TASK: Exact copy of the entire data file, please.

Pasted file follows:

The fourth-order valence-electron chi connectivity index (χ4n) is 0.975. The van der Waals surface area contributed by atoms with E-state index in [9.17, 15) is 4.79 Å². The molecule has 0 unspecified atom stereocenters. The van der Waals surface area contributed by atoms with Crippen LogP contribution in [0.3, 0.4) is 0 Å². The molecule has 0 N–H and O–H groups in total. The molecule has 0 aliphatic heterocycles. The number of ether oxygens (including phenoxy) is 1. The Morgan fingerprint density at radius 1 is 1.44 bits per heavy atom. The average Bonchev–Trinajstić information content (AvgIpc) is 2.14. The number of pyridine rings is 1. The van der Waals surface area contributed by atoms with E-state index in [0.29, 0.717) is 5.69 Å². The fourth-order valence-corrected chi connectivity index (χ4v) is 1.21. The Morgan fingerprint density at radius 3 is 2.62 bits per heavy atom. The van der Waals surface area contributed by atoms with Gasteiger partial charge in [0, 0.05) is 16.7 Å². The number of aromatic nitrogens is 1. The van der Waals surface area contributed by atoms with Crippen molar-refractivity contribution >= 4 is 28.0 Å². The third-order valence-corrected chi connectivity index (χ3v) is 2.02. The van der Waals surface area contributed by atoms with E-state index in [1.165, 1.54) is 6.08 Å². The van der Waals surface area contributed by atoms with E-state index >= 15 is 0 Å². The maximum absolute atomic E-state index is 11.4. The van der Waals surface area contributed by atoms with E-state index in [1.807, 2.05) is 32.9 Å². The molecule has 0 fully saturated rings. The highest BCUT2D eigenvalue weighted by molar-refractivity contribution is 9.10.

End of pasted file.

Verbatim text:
The fourth-order valence-electron chi connectivity index (χ4n) is 0.975. The van der Waals surface area contributed by atoms with E-state index in [9.17, 15) is 4.79 Å². The molecule has 0 unspecified atom stereocenters. The van der Waals surface area contributed by atoms with Crippen LogP contribution in [0.3, 0.4) is 0 Å². The molecule has 0 N–H and O–H groups in total. The molecule has 0 aliphatic heterocycles. The number of ether oxygens (including phenoxy) is 1. The Morgan fingerprint density at radius 1 is 1.44 bits per heavy atom. The average Bonchev–Trinajstić information content (AvgIpc) is 2.14. The number of pyridine rings is 1. The van der Waals surface area contributed by atoms with E-state index in [0.29, 0.717) is 5.69 Å². The fourth-order valence-corrected chi connectivity index (χ4v) is 1.21. The Morgan fingerprint density at radius 3 is 2.62 bits per heavy atom. The van der Waals surface area contributed by atoms with Gasteiger partial charge in [0, 0.05) is 16.7 Å². The number of aromatic nitrogens is 1. The van der Waals surface area contributed by atoms with Crippen molar-refractivity contribution >= 4 is 28.0 Å². The third-order valence-corrected chi connectivity index (χ3v) is 2.02. The van der Waals surface area contributed by atoms with E-state index in [1.165, 1.54) is 6.08 Å². The van der Waals surface area contributed by atoms with E-state index >= 15 is 0 Å². The maximum absolute atomic E-state index is 11.4. The van der Waals surface area contributed by atoms with E-state index in [1.807, 2.05) is 32.9 Å². The molecule has 0 fully saturated rings. The highest BCUT2D eigenvalue weighted by molar-refractivity contribution is 9.10.